Hogan Lovells’ global revenues grew by just over 2 per cent in 2015 to $1.82bn (£1.26bn), while average profit per equity (PEP) reached $1.25m.
The firm posted similar percentage increases in both metrics, with turnover growing from $1.78bn to $1.82bn and PEP nudging up 2.7 per cent from $1.22bn to $1.25bn. Revenue per lawyer, however, decreased by 4 per cent from $754m to $723.7m.
Hogan Lovells CEO Steve Immelt said the results exceeded the firm’s budget, although he added that both sets of financials were affected by the decline in value of the euro compared to sterling, as well as a stronger dollar.
“Every pound and euro produces fewer dollars, so revenues have been affected by this,” Immelt told The Lawyer. “We have a balance that is not easily replicated by other firms and it makes us more exposed. That’s just the nature of it.”
London and Continental Europe accounted for a slightly smaller percentage of firmwide billings last year, generating 43 per cent instead of 47 per cent in 2014. The 2014 results had seen the region marginally outstrip the Americas in terms of contribution, but the Americas this year increased its proportion to 50 per cent.
“It was a good market in London but it was in the US where M&A really started to pick up,” Immelt added. “It was also the full financial year for our new Mexico office, which opened in July 2014.”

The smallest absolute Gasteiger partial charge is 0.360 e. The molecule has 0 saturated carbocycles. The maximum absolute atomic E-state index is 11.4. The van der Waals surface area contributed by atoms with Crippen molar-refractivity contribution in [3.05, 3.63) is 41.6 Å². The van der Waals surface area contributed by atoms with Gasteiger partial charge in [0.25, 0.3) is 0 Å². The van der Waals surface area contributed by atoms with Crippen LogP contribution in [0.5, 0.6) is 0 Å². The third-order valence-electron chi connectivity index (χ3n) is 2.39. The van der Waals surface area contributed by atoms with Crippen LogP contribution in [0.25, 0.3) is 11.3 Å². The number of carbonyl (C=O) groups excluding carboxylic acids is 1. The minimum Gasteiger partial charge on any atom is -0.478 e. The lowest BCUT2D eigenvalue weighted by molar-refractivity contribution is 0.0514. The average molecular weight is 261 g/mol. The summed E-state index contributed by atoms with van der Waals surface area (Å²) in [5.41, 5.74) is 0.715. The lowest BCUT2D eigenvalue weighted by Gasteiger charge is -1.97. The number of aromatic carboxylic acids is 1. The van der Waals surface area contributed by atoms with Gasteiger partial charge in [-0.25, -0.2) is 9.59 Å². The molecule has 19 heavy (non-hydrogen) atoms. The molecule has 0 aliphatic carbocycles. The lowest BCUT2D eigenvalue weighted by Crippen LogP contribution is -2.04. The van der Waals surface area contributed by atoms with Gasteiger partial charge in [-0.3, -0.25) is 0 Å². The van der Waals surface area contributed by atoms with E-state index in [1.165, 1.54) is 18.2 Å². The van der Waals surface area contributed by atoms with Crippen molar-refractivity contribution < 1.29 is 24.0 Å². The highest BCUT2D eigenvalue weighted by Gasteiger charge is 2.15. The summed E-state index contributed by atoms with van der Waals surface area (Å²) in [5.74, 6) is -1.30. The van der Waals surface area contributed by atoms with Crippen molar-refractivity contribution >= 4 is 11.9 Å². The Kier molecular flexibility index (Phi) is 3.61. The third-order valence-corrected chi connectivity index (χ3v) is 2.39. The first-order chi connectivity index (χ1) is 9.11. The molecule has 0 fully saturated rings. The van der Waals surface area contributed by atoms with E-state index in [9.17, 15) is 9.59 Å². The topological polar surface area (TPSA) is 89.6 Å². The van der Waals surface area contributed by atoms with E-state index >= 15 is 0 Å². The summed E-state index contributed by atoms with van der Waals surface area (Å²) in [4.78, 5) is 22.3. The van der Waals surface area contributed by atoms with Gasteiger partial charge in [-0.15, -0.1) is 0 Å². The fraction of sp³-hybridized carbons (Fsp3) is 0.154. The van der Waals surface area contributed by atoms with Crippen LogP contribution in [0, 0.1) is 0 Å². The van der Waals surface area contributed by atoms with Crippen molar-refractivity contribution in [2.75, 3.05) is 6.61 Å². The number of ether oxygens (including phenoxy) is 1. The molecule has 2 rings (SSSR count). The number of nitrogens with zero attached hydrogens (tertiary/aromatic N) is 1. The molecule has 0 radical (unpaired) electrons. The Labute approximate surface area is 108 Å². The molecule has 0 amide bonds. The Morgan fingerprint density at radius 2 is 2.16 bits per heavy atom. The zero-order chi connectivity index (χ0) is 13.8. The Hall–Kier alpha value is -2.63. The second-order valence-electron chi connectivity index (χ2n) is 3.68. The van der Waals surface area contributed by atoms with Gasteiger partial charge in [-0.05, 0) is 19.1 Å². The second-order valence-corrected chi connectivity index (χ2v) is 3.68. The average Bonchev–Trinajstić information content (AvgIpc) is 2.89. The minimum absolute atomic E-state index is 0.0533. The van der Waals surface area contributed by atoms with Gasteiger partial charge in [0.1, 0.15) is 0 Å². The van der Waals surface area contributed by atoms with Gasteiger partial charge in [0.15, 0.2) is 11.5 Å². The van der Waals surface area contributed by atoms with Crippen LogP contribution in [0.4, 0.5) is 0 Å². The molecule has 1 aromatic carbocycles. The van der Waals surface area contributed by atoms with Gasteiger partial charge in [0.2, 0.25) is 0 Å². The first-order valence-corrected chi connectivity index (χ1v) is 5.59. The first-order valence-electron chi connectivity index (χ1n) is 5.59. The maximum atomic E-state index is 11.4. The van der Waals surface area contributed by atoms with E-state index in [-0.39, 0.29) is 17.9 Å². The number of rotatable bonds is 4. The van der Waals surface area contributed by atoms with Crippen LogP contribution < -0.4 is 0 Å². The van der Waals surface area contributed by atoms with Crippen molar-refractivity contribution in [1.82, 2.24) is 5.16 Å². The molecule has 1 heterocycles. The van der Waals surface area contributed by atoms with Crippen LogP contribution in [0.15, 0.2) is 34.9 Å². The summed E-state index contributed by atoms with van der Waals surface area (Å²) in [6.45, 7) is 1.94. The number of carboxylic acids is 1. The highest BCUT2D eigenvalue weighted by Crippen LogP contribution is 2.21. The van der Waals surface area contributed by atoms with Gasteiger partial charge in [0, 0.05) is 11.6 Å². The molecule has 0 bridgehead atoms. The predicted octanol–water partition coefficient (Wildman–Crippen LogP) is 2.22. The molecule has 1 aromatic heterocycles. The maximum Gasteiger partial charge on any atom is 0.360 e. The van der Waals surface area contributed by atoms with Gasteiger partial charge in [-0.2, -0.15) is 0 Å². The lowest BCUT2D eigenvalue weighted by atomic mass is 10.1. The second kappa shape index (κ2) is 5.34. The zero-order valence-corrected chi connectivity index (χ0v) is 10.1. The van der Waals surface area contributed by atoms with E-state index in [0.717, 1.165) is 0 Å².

Meanwhile Asia and the Middle East made up the remaining 7 per cent, although Immelt said he wanted revenue contribution from these regions to grow in the next few years to 10 per cent. Asia is a continuing focus for the firm, with the firm last year launching an office in Australia. However it also ended its relationship with Indonesian association firm Hermawan Juniarto.
As a result of the “particularly active” M&A market, the gap widened between corporate and litigation revenue, as corporate represented 32 per cent of total billings, while litigation, arbitration and employment made up 28 per cent. Government regulatory, finance and IP, media and technology generated 16 per cent, 14 per cent and 10 per cent respectively.
“We’re happy with the results considering the global demand for legal services is virtually flat,” Immelt said. “Since about 2008, the total number of billable hours worked has remained flat so we’ve had to fight for our share.”
While the firm saw an increase in global turnover last year, its 2014/15 LLP accounts nevertheless revealed that offices outside the Americas saw a drop in turnover to £591m over 2014/15 compared to £604m the year before.
The firm’s PEP figure for the LLP also dropped below £700,000, with profits affected by the decrease in revenue and increased operating expenses.
Hogan Lovells said LLP revenue would have increased by 1 per cent if the impact of currency was factored out, while global revenue would have increased by 8.2 per cent.